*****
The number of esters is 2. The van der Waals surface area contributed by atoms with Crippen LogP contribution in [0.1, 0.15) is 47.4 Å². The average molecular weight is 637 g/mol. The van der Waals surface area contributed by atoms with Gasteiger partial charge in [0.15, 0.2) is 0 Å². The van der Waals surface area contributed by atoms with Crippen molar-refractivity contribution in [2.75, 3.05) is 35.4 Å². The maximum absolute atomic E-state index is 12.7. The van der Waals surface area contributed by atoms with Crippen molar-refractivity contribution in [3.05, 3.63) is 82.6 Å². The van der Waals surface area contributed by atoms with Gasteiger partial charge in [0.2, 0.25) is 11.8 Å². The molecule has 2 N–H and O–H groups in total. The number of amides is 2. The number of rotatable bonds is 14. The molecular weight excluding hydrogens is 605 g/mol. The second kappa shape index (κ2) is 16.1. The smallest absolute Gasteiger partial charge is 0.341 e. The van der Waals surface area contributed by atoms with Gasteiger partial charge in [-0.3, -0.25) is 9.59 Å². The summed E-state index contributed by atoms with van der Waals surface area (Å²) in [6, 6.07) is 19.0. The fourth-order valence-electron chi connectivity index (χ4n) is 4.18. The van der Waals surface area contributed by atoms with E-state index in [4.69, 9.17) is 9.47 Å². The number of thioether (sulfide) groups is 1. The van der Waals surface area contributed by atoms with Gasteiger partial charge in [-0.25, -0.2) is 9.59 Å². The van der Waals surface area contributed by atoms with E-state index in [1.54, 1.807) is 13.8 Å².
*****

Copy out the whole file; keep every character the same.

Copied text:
The number of esters is 2. The van der Waals surface area contributed by atoms with Crippen LogP contribution in [0.1, 0.15) is 47.4 Å². The average molecular weight is 637 g/mol. The van der Waals surface area contributed by atoms with Gasteiger partial charge in [0.15, 0.2) is 0 Å². The van der Waals surface area contributed by atoms with Crippen molar-refractivity contribution in [2.75, 3.05) is 35.4 Å². The maximum absolute atomic E-state index is 12.7. The van der Waals surface area contributed by atoms with Crippen molar-refractivity contribution in [3.05, 3.63) is 82.6 Å². The van der Waals surface area contributed by atoms with Gasteiger partial charge in [0.2, 0.25) is 11.8 Å². The molecule has 2 N–H and O–H groups in total. The number of amides is 2. The number of rotatable bonds is 14. The molecular weight excluding hydrogens is 605 g/mol. The second kappa shape index (κ2) is 16.1. The smallest absolute Gasteiger partial charge is 0.341 e. The van der Waals surface area contributed by atoms with Gasteiger partial charge in [-0.3, -0.25) is 9.59 Å². The summed E-state index contributed by atoms with van der Waals surface area (Å²) in [6, 6.07) is 19.0. The fourth-order valence-electron chi connectivity index (χ4n) is 4.18. The van der Waals surface area contributed by atoms with E-state index in [4.69, 9.17) is 9.47 Å². The number of thioether (sulfide) groups is 1. The van der Waals surface area contributed by atoms with Gasteiger partial charge in [-0.25, -0.2) is 9.59 Å². The van der Waals surface area contributed by atoms with E-state index in [1.54, 1.807) is 13.8 Å².